During the 1960s pop music expanded to include a range of genres. During this period a number of famous artists established themselves. Many of them had successful careers that lasted several decades.
In the 1950’s rock and roll dominated pop. However, throughout the ’60s this genre merged with other genres such as folk and blues. The British Invasion of this period also influenced the sound of music for American pop bands. The biggest songs of this decade were an eclectic mix of traditional and experimental.
Motown Records was the name of a record label that released a large number of pop hits during the ’60s. The headquarters was located in Detroit, and many of the city’s most prominent music artists signed with Motown. Its popularity played a crucial role in integrating African Americans into mainstream music. Today the phrase “Motown Sound” refers to any song that has a distinctive soul style and pop influence.
The label had a huge level of success during the ’60s. From 1961 to 1971 it released over 100 tracks that reached the top 10. Motown controlled several other labels such as Tamla, Soul and Gordy. These smaller labels signed up even more big acts including the Jackson 5 and The Velvelettes.
- Four Tops
- Marvin Gaye
- Gladys Knight & the Pips
- The Supremes
- The Temptations
- Stevie Wonder
Network television helped country artists gain exposure to the general public. This decade saw the rise of the “Nashville Sound”, which included string sections, crooning leads, background vocals and high production values. The style started in the ’50s as a response to rock and roll but gained much more prominence in the ’60s.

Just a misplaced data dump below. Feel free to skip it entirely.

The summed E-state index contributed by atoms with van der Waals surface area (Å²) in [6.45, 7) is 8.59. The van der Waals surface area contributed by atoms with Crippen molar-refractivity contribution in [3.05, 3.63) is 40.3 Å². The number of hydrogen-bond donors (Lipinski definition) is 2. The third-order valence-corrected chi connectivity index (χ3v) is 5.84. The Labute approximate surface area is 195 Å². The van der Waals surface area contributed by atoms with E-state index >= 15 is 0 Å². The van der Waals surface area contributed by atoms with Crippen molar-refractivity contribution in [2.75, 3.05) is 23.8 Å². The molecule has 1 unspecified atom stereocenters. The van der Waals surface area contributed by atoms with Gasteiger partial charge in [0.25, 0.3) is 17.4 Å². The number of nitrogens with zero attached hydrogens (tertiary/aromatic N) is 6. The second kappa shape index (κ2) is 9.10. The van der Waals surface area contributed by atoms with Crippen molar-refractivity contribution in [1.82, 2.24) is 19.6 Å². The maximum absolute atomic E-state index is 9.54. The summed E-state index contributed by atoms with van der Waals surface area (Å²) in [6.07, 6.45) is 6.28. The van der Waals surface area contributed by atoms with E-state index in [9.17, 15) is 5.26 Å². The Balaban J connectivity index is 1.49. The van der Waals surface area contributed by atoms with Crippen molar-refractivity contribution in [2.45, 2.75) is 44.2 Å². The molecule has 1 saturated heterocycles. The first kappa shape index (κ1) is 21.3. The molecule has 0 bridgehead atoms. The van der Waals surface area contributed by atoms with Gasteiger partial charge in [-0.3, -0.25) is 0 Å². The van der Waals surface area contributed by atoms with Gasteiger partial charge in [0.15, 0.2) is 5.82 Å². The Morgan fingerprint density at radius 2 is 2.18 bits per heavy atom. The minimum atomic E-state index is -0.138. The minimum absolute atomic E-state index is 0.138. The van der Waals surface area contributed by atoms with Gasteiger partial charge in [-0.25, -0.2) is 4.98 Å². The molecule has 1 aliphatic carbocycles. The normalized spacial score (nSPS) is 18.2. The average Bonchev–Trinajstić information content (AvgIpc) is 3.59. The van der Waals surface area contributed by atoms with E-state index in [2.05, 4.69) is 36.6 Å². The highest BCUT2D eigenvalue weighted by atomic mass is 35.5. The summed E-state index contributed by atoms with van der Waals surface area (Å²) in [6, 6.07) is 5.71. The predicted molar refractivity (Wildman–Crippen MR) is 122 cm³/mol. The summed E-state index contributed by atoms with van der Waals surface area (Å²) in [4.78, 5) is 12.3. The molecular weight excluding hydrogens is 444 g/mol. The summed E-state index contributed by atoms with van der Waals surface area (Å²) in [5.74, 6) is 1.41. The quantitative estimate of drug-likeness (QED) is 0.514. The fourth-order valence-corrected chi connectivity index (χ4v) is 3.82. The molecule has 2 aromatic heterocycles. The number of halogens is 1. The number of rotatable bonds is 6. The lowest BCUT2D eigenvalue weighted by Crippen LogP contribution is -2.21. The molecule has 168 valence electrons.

One of the biggest country stars of the period was Johnny Cash, AKA “The Man In Black”. Cash merged country with blues and gospel. His lyrics would often discuss social issues and deal with dark subjects. The live albums he recorded at Folsom Prison and San Quentin became major hits. Cash is now considered by several music historians to be the greatest country singer of all time.
- Jim Reeves
- Eddy Arnold
- Ray Price
- Patsy Cline
- Floyd Cramer
- Roger Miller
The Hippy Movement
The ’60s was a time of social turmoil for the United States of America. The civil rights movement and its success led to an increase in political protests. The general public mostly resented the Vietnam War. Because of this, a widespread peace movement began to grow.
People belonging to this movement were colloquially called “hippies”. Bands started to create music that would appeal to members of this subculture. Psychedelic music was developed as a result. Songs of this type were often influenced by the taking of illicit drugs such as LSD. Their lyrics tended to be either political or surreal. In 1969, Woodstock, the most significant hippy music festival of all time took place. It featured some of the biggest acts of the decade.
- Scott Mckenzie
- Bob Dylan
- The Byrds
- Crosby, Stills, Nash and Young
- Simon and Garfunkel
- Peter, Paul and Mary